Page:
Artificial intelligence and the antitrust case against Google

Following the launch of investigations last year, the U.S. Department of Justice (DOJ) together with attorney generals from 11 U.S. states filed a lawsuit against Google on Tuesday alleging that the company maintains monopolies in online search and advertising, and violates laws prohibiting anticompetitive business practices.

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Kite expands its AI code completions from 2 to 13 programming languages

Kite, which suggests code snippets for developers in real time, today added support for 11 more programming languages, bringing its total to 13. In addition to Python and JavaScript, Kite’s AI-powered code completions now support TypeScript, Java, HTML, CSS, Go, C, C#, C++, Objective C, Kotlin, and Scala.

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Syte raises $40 million to bring visual search to online retailers

Visual search is now a core part of countless mobile apps, from Google Lens and Bing to Pinterest and eBay. But building the underlying AI infrastructure to let people search databases and catalogs using images rather than words is a resource-intensive endeavor requiring a lot of time and technical expertise, which is where Syte comes into play.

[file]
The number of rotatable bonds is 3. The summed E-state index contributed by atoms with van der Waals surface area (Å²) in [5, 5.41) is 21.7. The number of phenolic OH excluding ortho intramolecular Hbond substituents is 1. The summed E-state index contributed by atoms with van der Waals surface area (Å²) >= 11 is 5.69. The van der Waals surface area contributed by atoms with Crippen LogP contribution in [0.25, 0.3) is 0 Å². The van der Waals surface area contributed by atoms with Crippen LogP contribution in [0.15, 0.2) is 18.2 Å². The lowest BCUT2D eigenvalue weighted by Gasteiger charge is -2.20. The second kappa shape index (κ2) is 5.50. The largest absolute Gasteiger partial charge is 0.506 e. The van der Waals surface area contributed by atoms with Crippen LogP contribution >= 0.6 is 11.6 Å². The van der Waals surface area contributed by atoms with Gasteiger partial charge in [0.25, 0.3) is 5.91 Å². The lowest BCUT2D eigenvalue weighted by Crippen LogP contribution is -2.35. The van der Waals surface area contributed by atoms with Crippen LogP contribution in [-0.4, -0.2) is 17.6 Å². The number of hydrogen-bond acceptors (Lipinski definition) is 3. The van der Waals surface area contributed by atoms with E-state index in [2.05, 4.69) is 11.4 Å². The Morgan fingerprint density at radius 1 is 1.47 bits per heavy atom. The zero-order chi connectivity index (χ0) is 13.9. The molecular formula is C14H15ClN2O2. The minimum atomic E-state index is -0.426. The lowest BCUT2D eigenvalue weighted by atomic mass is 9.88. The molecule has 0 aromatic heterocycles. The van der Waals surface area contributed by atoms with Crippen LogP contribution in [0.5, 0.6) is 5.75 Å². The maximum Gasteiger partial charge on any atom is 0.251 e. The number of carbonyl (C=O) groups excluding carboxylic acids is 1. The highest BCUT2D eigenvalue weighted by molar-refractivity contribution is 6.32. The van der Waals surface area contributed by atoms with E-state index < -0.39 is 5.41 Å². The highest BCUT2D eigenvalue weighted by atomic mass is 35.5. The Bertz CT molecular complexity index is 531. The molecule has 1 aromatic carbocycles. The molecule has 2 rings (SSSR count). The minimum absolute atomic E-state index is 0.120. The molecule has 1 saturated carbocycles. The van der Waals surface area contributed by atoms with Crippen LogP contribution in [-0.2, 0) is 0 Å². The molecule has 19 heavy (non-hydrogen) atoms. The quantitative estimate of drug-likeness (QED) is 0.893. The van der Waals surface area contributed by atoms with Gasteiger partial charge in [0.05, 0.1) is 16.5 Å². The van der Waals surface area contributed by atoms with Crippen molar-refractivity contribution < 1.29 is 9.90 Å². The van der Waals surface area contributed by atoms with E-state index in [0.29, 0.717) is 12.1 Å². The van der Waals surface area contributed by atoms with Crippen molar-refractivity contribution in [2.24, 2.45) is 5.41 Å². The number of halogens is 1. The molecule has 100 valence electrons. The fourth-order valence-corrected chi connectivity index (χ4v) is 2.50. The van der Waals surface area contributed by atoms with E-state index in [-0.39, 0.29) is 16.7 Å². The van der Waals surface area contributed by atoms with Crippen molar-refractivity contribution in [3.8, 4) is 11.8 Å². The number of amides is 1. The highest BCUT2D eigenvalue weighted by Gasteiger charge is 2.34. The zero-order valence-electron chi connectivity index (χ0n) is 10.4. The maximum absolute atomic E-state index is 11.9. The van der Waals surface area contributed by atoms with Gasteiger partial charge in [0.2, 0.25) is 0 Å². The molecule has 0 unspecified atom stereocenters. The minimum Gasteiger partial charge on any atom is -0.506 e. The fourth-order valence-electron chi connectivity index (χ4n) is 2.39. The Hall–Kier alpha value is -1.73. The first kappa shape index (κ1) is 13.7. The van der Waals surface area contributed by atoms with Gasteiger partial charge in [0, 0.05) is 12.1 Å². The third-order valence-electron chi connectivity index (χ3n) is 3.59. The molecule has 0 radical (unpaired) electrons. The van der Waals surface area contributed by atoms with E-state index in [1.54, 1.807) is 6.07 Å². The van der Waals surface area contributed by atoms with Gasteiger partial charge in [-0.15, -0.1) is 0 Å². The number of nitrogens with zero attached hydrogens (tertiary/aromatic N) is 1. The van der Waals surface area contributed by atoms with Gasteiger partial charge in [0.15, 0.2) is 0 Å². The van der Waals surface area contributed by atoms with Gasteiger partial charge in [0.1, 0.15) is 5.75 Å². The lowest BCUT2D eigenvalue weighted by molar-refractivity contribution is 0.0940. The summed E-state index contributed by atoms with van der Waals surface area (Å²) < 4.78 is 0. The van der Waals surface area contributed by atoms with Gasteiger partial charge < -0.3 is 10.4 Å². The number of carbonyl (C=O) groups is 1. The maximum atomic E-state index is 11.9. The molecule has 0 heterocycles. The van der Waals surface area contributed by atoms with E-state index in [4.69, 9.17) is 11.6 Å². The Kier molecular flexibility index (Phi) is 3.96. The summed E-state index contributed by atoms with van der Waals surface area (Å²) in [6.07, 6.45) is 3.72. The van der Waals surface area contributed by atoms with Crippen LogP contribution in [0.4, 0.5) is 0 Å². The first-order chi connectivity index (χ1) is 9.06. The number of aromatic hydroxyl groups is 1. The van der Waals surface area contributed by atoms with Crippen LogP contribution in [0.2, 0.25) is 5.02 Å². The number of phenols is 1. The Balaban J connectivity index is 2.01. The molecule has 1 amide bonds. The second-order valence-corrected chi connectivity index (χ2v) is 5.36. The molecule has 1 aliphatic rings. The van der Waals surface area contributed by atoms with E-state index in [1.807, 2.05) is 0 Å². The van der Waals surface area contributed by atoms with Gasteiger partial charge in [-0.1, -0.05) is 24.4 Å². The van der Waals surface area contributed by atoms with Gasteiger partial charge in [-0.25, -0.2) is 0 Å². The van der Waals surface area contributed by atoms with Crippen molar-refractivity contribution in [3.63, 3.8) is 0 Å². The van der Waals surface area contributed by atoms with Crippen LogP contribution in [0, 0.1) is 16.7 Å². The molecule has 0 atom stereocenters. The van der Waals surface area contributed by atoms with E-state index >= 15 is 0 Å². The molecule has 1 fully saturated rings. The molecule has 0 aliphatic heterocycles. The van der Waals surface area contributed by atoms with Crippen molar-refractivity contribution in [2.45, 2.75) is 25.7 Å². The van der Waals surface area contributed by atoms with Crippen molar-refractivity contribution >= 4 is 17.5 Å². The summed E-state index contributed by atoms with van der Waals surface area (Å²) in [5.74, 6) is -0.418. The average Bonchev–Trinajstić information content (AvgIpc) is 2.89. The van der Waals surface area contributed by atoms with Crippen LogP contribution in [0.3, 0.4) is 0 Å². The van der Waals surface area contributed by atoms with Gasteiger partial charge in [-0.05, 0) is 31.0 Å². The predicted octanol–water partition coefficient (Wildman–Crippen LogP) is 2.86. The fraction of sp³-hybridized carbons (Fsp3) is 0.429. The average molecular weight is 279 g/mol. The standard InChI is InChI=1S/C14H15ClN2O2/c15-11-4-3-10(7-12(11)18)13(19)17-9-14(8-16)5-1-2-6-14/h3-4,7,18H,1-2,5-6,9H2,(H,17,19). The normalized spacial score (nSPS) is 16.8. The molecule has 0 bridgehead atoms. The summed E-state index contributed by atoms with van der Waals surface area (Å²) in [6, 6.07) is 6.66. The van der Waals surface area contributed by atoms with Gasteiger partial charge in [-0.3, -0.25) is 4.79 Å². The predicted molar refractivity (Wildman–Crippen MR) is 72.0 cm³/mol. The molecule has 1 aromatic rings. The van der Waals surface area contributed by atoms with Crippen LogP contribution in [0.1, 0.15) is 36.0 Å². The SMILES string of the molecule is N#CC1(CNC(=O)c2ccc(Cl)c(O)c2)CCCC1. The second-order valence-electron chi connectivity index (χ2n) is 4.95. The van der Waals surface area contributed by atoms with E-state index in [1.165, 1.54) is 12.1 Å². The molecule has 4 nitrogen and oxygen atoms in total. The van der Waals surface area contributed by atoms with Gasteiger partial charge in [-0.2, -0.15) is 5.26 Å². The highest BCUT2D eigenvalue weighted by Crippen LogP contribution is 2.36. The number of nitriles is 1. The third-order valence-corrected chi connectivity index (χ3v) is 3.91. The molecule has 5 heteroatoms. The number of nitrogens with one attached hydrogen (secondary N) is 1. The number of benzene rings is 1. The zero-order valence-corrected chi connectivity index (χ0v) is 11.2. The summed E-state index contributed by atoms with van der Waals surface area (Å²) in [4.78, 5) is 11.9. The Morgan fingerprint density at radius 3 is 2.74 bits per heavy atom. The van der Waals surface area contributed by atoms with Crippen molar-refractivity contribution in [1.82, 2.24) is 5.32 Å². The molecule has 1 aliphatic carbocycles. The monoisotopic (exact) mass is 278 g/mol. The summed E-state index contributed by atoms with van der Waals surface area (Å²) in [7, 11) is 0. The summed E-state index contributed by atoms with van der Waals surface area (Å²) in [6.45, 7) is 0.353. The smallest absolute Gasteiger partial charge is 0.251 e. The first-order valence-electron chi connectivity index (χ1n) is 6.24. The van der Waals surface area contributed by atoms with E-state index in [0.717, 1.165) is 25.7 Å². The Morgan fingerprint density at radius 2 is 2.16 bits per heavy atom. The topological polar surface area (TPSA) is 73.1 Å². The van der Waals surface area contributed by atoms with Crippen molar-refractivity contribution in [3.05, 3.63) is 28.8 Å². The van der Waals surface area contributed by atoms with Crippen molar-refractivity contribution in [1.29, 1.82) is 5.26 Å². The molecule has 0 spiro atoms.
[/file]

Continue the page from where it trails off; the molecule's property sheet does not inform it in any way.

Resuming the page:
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Zest raises $15 million to reduce loan algorithm bias

Zest AI, a company developing AI-powered loan decisioning products, today closed a $15 million funding round led by Insight Partners. A spokesperson says the capital will be used to accelerate Zest’s go-to-market efforts and product R&D.
About 1 out of every 9 loan applications (10.8%) for home buying — and more than 1 in 4 applications (26.4%) for refinancing — were denied in 2017, according to a nationwide analysis of lender data conducted by the U.S. Bureau of Consumer Financial Protection. Minorities were disproportionately rejected, with the overall denial rate for mortgage applications from Black Americans reaching 18.4% in 2018. (Hispanic and Asian applicants were rejected 13.5% and 10.6% of the time, respectively, compared with 8.8% for non-Hispanic white applicants.)